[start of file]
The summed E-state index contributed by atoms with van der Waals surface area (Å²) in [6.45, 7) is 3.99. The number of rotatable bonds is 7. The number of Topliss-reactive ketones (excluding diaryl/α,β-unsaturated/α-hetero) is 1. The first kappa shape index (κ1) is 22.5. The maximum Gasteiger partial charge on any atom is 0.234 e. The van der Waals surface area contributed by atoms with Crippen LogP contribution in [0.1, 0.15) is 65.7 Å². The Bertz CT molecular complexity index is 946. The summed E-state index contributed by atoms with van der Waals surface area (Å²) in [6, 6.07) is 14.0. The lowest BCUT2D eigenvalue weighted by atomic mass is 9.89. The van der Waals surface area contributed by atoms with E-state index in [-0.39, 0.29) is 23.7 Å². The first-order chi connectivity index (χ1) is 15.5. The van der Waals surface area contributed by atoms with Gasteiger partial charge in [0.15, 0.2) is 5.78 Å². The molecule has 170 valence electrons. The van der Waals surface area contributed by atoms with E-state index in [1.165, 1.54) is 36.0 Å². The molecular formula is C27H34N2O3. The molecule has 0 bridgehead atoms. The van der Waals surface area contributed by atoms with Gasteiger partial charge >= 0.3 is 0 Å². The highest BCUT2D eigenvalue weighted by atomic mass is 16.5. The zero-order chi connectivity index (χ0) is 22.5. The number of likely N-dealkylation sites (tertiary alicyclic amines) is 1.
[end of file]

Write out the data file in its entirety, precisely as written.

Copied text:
The summed E-state index contributed by atoms with van der Waals surface area (Å²) in [6.45, 7) is 3.99. The number of rotatable bonds is 7. The number of Topliss-reactive ketones (excluding diaryl/α,β-unsaturated/α-hetero) is 1. The first kappa shape index (κ1) is 22.5. The maximum Gasteiger partial charge on any atom is 0.234 e. The van der Waals surface area contributed by atoms with Crippen LogP contribution in [0.1, 0.15) is 65.7 Å². The Bertz CT molecular complexity index is 946. The summed E-state index contributed by atoms with van der Waals surface area (Å²) in [6, 6.07) is 14.0. The lowest BCUT2D eigenvalue weighted by atomic mass is 9.89. The van der Waals surface area contributed by atoms with E-state index in [-0.39, 0.29) is 23.7 Å². The first-order chi connectivity index (χ1) is 15.5. The van der Waals surface area contributed by atoms with Gasteiger partial charge in [0.15, 0.2) is 5.78 Å². The molecule has 170 valence electrons. The van der Waals surface area contributed by atoms with E-state index in [1.165, 1.54) is 36.0 Å². The molecular formula is C27H34N2O3. The molecule has 0 bridgehead atoms. The van der Waals surface area contributed by atoms with Gasteiger partial charge >= 0.3 is 0 Å². The highest BCUT2D eigenvalue weighted by atomic mass is 16.5. The zero-order chi connectivity index (χ0) is 22.5. The number of likely N-dealkylation sites (tertiary alicyclic amines) is 1.